This new law is more than just a document; it's a beacon for Ugandan sports, promising growth, inclusivity, and a brighter future for all federations, big or small, according to Magogo.
FUFA President and Budiope East Member of parliament Moses Magogo has described the new sports law as one that holds deep importance and benefits to all sports federations in Uganda.
Magogo who championed the new Sports bill says federations have the potential to change the narrative of their sports disciplines if they adequately utilize the power of the law.
The President of Uganda, H.E Yoweri Kaguta Museveni on Monday assented to the National Sports Bill 2023, following rigorous debates and deliberations in parliament.
This groundbreaking legislation will supplant the 1964 National Council of Sports Act, bringing the most significant overhaul to the sports sector Uganda has witnessed in half a century.
Addresing to media on Tuesday, Magogo said that sports federations ought to learn from the journey of the football federation [FUFA] to understand the value that comes with regulation.
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Uganda's sports landscape experienced a significant shift with the signing of the National Sports Act 2023 by President Yoweri Kaguta Museveni.
"FUFA might be the lead federation [in the country], so we have experienced a lot of things to get to where we are, and we know the journey,” he said.
We want to have a law to protect, and whatever has been put in the law, helps any federation that is working hard."
"If your federation is going to work on the development of the sport, recruitment, preparation of teams, you will find that this law is going to be useful,” Magogo asserted.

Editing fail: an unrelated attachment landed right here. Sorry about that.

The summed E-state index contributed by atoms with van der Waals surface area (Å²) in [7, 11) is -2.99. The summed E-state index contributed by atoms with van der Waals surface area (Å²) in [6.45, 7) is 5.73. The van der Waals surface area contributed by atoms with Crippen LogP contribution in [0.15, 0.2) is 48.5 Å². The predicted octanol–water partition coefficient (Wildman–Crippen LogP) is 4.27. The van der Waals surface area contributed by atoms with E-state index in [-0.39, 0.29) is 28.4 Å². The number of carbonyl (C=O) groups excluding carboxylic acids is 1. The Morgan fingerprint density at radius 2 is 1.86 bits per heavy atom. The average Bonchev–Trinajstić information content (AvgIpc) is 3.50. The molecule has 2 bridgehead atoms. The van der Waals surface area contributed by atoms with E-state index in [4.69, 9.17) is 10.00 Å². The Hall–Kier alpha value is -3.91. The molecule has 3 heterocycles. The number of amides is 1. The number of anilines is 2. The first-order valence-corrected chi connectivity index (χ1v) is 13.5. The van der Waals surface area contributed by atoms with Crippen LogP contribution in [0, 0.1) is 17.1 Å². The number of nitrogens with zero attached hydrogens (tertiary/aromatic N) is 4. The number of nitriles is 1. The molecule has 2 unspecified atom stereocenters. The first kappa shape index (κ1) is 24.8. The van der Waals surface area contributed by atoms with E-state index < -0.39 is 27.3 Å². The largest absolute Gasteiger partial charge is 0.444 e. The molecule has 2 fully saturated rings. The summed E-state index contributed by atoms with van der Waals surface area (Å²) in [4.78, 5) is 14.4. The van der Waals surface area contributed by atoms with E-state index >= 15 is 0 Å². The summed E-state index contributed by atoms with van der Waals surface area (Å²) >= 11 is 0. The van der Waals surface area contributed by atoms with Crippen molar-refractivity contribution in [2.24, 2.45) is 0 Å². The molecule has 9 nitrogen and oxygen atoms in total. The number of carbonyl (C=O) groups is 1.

“All you have to do as a federation is do your things right, follow the proper path of growth like the football federation has done, and when you get to the top you will realize that all these laws that have been put together are for your own growth and benefit."
Magogo highlighted the primary goals of the legislation is to regulate Uganda's sports sector, ensure smoother operations of sports federations, and enhance transparency and accountability in sports administration.
Magogo’s vision for the sports law extends beyond the top-tier sports federations. Acknowledging the smaller entities.
He said, "But we have also taken care of the process of growth, that there are certain federations that are not yet there, but they should be given the time and the process to grow."
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First tabled on November 10, 2022, and passed by Parliament on March 2, 2023, the Bill was returned by the President with key amendments.
On infrastructure development, he highlighted the inclusivity of the bill, stating, "There has also been a benefit that when we are doing the sports infrastructure, it is not just football.”
“But infrastructure across the country. Because the surface that is used for football can be used for rugby, handball, and the other sports can also utilize the same infrastructure."
the bill has been in development for several months and includes contributions from various sports stakeholders since the Budiope East legislator introduced it to Parliament in November 2022.
Magogo’s National Sports Bill 2021, and the Physical Activity and Sports Bill 2022 which was tabled by the Ministry of Education and Sports were married for Parliament to pass the Sports bill initially on March 03, 2023.
In May however, the bill was not signed into law after it was introduced to Museveni, who advised parliament to reconsider up to four clauses within the bill.
The clauses that needed reconsideration included the Interpretation clause (clause 2), Clause 32 entails the renumeration of the board of the NCS, Clause 75 which rules on Public Sports Infrastructure and Schedule 2 that detailed the recognized sports federations in Uganda.
On June 27, 2023, parliament after a second reading passed the Sports Law and returned it to the president for assent, which was yielded on August 21.
The updated legislation not only aims to transition Ugandan sport from an amateur to a professional setting but also promises to uphold international standards.
It seeks to adopt the World Anti-Doping Code, empowering authorities to investigate doping-related concerns rigorously.
Furthermore, the Bill guarantees the preservation of public sports infrastructure by vesting their rights in the National Council of Sports, ensuring they aren't sold or mortgaged without the Minister's consent.